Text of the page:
Brighton Inshore Fishing - Catch report 21st April 2018
Just two sailings today. On the first sailing, frequent flyers James and Leigh, plus Tom, who has been a regular shore client of mine, and now returned for his 2nd BIF1 experience. With the dragging for plaice on the isomes resulting in more gurnards than plaice, I decided to begin on a new (for me) spot that caught my eye on the sounder, and which I had mapped in some detail in clientless times. We drifted up to the mark, dragging for plaice, when I noticed on the screen something that suggested bass. And the 30gm Frolic I was working was nailed, by a bass. A very small bass, but it bought much joy to my heart. I suggested the guys swap over to shads, and very quickly the bass counter was showing a 2018 best of 3!!!
Solonette... Our 2nd this week...
Then on to the reef proper. We continued with HTO mighty Minnows. Tom was the next into action. But this time, his rod tip slammed over, stayed over, and slipped drag. The first coddie of the day (and the last) was on. They fight sooo hard. Amazing fun. The rest of the session was spent hunting patches of plaice and gurnard that might be feeding. And it was quite tough going. We did manage some small plaice, one better gurnard to Tom. And another solenette, hooked in the fin this time. We also managed to have a complete grin. A most enjoyable, if a little tough, session.
2nd sailing was our first family day of the year. Frequent flyer Stuart had come, with his three lovely kids. Talia, George and Noah. In descending age order. It was a bit of a test. The kids had been quite upset that Stuart hadnt taken them the last time we were out. Talia and George had been on boats before, although George had experienced a rough trip in extreme conditions and had been ill, so it was a bit of a sea legs test for George and Noah.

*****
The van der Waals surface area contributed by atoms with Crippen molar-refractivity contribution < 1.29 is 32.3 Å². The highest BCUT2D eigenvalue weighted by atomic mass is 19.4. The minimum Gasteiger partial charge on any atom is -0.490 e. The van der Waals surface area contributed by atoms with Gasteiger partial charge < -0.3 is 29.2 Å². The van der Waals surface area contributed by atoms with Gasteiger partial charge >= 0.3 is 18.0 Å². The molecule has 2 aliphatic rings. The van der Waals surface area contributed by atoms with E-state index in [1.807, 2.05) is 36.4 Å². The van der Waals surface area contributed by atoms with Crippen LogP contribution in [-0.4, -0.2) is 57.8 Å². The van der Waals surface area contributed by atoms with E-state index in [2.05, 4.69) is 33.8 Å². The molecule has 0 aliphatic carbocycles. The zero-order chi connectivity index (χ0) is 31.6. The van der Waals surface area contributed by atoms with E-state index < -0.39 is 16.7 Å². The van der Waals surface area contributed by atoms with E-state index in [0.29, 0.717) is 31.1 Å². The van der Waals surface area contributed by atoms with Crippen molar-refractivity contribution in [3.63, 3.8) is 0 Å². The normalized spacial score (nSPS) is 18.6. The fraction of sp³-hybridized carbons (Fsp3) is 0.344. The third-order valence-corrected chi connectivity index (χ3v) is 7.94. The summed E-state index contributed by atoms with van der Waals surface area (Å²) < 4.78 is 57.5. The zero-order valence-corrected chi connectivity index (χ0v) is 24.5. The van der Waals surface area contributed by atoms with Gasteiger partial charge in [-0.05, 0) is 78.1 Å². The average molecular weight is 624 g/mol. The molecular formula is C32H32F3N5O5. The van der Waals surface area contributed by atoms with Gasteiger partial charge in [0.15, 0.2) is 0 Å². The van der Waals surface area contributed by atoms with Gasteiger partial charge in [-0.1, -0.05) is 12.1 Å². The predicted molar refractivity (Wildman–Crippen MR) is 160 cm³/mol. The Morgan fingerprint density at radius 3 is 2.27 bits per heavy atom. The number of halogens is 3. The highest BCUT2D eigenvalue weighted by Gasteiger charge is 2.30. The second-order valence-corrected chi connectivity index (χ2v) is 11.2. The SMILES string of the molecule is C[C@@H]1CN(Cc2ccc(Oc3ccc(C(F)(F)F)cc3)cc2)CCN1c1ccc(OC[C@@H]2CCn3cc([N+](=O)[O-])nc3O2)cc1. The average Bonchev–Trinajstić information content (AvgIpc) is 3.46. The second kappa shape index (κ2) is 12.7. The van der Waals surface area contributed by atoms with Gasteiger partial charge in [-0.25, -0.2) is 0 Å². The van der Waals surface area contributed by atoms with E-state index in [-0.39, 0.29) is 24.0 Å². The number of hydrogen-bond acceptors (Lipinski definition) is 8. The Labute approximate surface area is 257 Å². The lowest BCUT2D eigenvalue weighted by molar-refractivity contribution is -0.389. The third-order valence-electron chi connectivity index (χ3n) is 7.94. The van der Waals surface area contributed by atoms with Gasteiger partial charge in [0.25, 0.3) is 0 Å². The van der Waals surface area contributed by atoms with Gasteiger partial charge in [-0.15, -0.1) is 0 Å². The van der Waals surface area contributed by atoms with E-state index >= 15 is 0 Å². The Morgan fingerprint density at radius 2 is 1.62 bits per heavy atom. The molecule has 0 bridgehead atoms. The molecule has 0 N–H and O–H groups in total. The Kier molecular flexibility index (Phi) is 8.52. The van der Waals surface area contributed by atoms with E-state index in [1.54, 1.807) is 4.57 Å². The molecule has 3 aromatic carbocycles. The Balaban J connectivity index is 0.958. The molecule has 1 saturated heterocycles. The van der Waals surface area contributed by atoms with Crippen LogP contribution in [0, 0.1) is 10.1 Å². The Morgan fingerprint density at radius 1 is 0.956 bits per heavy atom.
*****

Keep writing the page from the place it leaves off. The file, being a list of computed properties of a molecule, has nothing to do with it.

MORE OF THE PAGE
The fishing continued to be tough. First drift over the new coddie rock however, did produce a cracking inshore reef pollack for Talia. Very pleased to see these inshore again. The dragging of the isomes was the most productive method. Plaice, all small, all returned. Gurnard. The first Garfish of the season, which lassoed itself in the feather.
Typical reef pollack
All three of the kids seemed to enjoy it, although Noah was quite tired towards the end of the session. However, he had earned his tiredness. Three hours of vertical jigging, dragging and feathering is tiring. Especially when you are seven years old. A text later confirmed. All three want to go again.All three fell asleep in the back of the car on the way home to Surrey...
Tub gurnard with spotted fin variation
Sailings for the rest of the week, are looking like nothing until the weekend based on the current forecast. And yet the current forecast suggested a stiff SW wind today, instead of the light Southerly breeze we actually have... Grrr... So, Im off for a drift about on my tod. More rocks to map out. Seems to be worth the effort... Keep an eye on our facebook page for latest sailing announcements.